Maryland drought is worst in 70 years

no relief seen

Water use restricted

livestock, crops suffer

July 10, 1999|By Greg Garland | Greg Garland,SUN STAFF

Maryland's sparse rainfall over the past year -- nearly 40 percent below normal levels -- has created the state's worst drought in 70 years and no immediate relief is in sight, according to National Weather Service meteorologists.

The drought has led several small Maryland communities to restrict water use. In some areas, residents have been banned from watering lawns, washing cars or using water for anything other than essential purposes.

Meanwhile, worried farmers are hoping for enough rain to save their crops, while dairy and cattle farmers need rain to replenish withering pastures where their livestock graze.

"For the state of Maryland, this is the second-worst drought since recordkeeping began in the late 1880s," said Barbara M. Watson, a meteorologist with the National Weather Service's office in Sterling, Va.

The drought that was worse lasted 18 months in 1930-1931, she said.

"Even under normal rainfall conditions for the rest of the summer, it wouldn't change the drought because the evaporation rate exceeds the rainfall rate," Watson said.

"We don't see any break in the type of weather we've been getting. It looks like we'll continue to fall further into [rainfall] deficit."

Rainfall measured at Baltimore-Washington International Airport normally averages 44.43 inches a year, the National Weather Service said. But only 27.13 inches have been recorded there since June 1, 1998 -- 17.3 inches less than normal.

State officials say some of the worst problems with water shortages are in rural areas and smaller communities that rely on household wells or relatively small community wells.

"Anybody who has a well that's shallow is susceptible to drought no matter where they are," said Gary T. Fisher, a U.S. Geological Survey hydrologist who gathers data from the Maryland, Delaware and Washington area.

Fisher said most of the problems tend to be in the areas west of U.S. 1, where the geology is hard rock and wells tend to be more shallow than those in the sandy soils of Southern Maryland and the Eastern Shore.

In the midst of the drought, water is plentiful for the state's most densely populated areas -- Baltimore, Baltimore County and much of Prince George's and Montgomery counties.

"If we don't have another drop of rain, we're good through the fall," said Karl L. Kocher, a spokesman for Baltimore's Department of Public Works.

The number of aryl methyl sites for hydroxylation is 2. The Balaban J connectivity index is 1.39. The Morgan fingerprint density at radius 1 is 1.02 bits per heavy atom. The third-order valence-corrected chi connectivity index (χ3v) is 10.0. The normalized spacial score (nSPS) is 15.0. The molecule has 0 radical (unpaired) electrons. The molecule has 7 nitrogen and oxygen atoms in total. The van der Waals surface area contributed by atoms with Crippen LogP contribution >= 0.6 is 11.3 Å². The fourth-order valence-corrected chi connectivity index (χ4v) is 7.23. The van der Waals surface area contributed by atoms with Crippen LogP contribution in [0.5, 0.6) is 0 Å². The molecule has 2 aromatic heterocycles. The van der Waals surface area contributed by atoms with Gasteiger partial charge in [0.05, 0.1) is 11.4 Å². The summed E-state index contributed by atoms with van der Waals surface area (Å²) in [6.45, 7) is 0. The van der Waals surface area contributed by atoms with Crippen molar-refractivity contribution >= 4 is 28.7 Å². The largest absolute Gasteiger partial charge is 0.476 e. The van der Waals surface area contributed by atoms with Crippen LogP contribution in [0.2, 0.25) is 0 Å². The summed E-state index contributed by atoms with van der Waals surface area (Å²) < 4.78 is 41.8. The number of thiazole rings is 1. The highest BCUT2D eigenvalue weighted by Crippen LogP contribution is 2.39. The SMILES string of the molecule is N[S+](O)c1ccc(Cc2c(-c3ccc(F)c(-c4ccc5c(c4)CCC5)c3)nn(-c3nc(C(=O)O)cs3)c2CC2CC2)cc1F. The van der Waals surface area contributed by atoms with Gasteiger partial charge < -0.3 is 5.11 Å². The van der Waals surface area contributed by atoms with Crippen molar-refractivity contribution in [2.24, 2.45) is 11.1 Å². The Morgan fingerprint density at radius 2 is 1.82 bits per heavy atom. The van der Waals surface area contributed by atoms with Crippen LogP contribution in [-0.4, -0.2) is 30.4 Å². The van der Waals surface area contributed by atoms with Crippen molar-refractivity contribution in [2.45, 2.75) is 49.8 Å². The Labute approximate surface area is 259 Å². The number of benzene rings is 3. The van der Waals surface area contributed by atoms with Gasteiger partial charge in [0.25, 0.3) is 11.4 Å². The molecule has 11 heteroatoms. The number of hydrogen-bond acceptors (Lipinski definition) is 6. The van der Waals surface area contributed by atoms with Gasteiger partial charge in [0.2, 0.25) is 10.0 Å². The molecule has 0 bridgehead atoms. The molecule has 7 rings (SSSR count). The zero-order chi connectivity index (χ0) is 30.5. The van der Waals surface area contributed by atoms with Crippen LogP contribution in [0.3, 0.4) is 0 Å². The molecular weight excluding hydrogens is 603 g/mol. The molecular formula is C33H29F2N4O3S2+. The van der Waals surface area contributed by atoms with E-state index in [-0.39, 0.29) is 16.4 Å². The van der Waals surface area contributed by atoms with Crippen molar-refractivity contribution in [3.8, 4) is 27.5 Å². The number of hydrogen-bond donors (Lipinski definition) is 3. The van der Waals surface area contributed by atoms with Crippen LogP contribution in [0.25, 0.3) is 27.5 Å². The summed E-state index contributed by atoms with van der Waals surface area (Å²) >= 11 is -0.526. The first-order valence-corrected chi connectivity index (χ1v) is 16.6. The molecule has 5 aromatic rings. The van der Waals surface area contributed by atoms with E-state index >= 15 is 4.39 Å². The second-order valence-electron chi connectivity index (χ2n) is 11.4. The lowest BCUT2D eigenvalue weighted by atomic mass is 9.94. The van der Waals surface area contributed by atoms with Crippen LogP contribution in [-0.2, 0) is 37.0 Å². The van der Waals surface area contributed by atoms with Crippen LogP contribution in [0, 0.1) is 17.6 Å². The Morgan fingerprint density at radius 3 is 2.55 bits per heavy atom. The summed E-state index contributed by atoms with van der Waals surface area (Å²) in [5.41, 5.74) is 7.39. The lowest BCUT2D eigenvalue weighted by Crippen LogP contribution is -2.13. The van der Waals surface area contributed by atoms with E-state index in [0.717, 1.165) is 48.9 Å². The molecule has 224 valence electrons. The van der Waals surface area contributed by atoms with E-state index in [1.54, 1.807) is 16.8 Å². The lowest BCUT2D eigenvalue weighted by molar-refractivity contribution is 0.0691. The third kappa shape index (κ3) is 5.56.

"We don't have any restrictions, and we don't anticipate any."

Reservoirs close to normal

The city draws its water from three reservoirs, which have dropped only a few feet below normal levels, Kocher said.

"We're really fortunate here in terms of the planning that went into those reservoirs," he said.

The reservoirs are a source of treated water for 1.8 million people in the city, Baltimore County and part of Anne Arundel County, DPW officials said.

The reservoirs also are a source of untreated water for Carroll and Howard counties.

Marjorie L. Johnson, a spokeswoman for the Washington Suburban Sanitary Commission, which provides water and sanitary service to 1.6 million people in Montgomery and Prince George's county, also said there are no problems with that system.

WSSC draws much of its water from the Potomac River. Although at lower-than-normal levels, the Potomac still provides enough water to supply WSSC and several Washington-area communities, Johnson said.

"We are in good shape, barring any mechanical or operational failure," Johnson said.

"We have two reservoirs that are full, and we can supplement the flow of the Potomac when and if that becomes necessary."

Other communities have not been as fortunate.

Restrictions on use

The Maryland Department of the Environment says at least eight communities have mandatory water-use restrictions in effect. Seven others have voluntary bans on outdoor watering.

Communities in parts of Allegany, Calvert, Carroll, Frederick, Harford and St. Mary's counties have rushed to negotiate or construct emergency connections to neighboring systems, reservoirs or streams.

Others are drilling new wells or looking for new well sites.

In Harford County, Maryland-American Water Co. in Bel Air asked its 4,500 customers yesterday to cut back on outdoor and nonessential water use because of the drought.

"If water usage is not significantly reduced through voluntary efforts or if the flow in the stream continues to decline, additional mandatory restrictions may be required," said Manager Ben Lewis.

How to conserve

Under its statewide drought warning, the MDE recommends that all Marylanders conserve by turning the tap off while brushing teeth, shaving or shampooing; taking shorter showers; washing only full loads of clothes and dishes; and installing low-flow water fixtures.

Fisher, the hydrologist, said one indication of the drought's severity is the low levels of rivers and streams throughout the region.

"No matter how you look at it, we're in a severe drought," Fisher said.

"The streams are very low throughout the state of Maryland.

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